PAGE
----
Shortage of Polish babies cause for concern


Central Europe


A group of people is gathered at a meeting with the Warsaw Mayor, candidate in Poland's presidential election for the opposition Civic Coalition. Photo AFP, Janek Skarzynski

Much more people who died, fewer children who were born, more marriages, but also more divorces. This is how you can summarise the demographic situation in Poland.

In the last ten years, the number of people living in Poland decreased by over 300,000. This was reported by the Polish Statistical Office (GUS).

In 2021, GUS conducted a census in Poland. Participation in such a census is compulsory. Its purpose is to provide authorities with information on citizens and their living conditions.


According to Dominik Rozkrut, the president of GUS, there are currently living 38 million people living in Poland. This was reported by the financial news site 300Gospodarka. Officials noticed an increase in the number of people in retirement age, which means the ageing of our society, Rozkrut pointed out. Currently, every fifth inhabitant of Poland is over 60 years old.

A woman in traditional holding her baby stands in the voting booth on July 12, 2020 in Zab near Zakopane, during the second round of Poland's presidential election. Photo AFP, Bartosz Siedlik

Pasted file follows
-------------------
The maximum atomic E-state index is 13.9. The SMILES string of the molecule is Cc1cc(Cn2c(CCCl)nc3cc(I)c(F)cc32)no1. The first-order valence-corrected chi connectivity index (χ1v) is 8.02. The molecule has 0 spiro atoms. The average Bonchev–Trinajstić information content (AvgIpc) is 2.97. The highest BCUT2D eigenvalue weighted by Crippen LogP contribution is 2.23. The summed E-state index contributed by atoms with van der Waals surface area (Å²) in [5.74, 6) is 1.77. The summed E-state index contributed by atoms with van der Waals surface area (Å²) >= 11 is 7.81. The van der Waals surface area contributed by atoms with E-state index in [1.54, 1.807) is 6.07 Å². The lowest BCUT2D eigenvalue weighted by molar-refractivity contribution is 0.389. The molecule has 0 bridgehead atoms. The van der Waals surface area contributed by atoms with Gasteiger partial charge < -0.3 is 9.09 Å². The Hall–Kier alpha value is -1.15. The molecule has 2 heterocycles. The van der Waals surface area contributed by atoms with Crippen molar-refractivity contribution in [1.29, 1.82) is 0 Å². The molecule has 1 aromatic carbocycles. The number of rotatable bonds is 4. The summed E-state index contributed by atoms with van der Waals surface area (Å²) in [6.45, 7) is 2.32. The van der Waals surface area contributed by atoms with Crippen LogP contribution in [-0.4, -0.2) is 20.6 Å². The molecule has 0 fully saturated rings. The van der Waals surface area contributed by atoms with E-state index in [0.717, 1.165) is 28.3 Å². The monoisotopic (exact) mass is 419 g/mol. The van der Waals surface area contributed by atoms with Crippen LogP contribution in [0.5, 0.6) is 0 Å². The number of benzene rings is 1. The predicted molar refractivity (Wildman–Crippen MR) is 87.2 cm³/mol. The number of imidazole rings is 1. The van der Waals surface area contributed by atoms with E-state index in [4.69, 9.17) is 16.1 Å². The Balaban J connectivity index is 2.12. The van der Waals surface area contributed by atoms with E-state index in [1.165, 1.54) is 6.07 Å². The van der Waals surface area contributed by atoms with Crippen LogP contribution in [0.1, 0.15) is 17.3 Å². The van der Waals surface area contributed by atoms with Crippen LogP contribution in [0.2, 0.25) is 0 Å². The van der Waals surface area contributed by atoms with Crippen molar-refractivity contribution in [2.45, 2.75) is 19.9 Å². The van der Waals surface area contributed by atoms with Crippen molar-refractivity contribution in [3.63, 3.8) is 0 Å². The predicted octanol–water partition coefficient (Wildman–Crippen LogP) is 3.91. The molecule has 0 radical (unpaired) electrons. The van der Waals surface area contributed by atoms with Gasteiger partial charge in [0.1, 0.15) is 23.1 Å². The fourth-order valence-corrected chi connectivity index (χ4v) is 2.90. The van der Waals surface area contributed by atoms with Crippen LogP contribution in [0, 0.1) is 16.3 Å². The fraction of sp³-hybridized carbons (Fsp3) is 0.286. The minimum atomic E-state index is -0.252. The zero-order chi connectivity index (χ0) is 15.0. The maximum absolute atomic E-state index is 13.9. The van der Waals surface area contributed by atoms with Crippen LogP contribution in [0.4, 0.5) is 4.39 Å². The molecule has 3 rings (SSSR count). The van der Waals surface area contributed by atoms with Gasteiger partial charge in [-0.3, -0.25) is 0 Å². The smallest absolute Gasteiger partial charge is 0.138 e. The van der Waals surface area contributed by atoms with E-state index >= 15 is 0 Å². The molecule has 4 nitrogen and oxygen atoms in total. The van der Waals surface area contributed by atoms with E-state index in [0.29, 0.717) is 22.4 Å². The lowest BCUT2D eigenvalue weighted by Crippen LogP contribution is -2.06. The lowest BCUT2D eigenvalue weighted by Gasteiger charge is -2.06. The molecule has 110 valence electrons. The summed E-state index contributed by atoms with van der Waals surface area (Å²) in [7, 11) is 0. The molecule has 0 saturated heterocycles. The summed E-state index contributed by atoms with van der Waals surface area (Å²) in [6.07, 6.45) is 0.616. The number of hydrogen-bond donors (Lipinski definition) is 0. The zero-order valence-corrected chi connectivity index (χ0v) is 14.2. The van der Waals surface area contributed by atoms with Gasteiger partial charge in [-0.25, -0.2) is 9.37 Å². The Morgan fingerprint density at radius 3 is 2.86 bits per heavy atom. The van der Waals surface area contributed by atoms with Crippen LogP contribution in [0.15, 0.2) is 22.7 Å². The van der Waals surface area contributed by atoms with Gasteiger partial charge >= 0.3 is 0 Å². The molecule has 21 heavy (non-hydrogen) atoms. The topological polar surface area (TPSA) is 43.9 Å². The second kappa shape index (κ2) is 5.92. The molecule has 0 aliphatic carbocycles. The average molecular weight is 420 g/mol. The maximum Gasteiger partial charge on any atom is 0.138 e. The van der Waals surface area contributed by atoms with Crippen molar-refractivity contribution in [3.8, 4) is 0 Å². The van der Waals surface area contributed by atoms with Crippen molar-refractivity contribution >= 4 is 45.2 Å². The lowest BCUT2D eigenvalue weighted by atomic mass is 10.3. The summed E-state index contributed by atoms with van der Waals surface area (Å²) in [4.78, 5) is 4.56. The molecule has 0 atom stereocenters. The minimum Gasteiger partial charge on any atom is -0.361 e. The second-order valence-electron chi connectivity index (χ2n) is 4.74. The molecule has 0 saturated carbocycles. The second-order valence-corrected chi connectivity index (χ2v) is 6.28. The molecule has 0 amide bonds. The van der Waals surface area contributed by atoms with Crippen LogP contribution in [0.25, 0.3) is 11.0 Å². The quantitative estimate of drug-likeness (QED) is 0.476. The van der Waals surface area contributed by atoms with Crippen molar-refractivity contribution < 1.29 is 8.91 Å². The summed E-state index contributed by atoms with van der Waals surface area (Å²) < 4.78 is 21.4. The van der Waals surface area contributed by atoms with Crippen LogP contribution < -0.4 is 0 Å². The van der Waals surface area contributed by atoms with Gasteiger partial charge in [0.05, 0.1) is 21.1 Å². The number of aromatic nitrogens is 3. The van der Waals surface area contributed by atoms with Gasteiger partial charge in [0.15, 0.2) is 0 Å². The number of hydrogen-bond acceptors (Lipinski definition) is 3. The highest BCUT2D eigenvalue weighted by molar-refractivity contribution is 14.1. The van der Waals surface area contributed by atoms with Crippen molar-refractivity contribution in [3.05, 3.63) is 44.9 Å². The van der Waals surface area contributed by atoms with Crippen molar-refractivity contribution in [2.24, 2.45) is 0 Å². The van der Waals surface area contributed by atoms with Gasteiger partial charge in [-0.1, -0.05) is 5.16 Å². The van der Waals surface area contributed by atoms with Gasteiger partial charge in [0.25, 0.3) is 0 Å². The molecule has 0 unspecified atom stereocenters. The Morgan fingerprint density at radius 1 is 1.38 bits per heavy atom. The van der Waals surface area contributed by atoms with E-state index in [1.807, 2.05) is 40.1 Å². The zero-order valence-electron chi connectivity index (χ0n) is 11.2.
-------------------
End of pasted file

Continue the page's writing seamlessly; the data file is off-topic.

The working-age population fell from 64.4 per cent to 60 per cent, while those aged under 18 went from 18.7 per cent to 18.2 per cent.

According to Andrzej Duda, the Polish president, Poland belongs to a group of wealthier countries in the world. "But we are facing demographic challenges if we want to continue to develop." Duda pointed to three major causes of the demographic decline: decline in fertility, aging of the society and emigration.


Since coming to power in 2015, the Polish government introduced several 'pro-family' policies that it hoped would boost fertility rates. The most notable policy was the so-called 'Family 500 Plus'. Every family with two or more children received a monthly payment of 500 zloty, around 110 euros. According to Notes from Poland, the Polish government, however, admitted that the programme did not lead to an increase in births, as it was intended to do.



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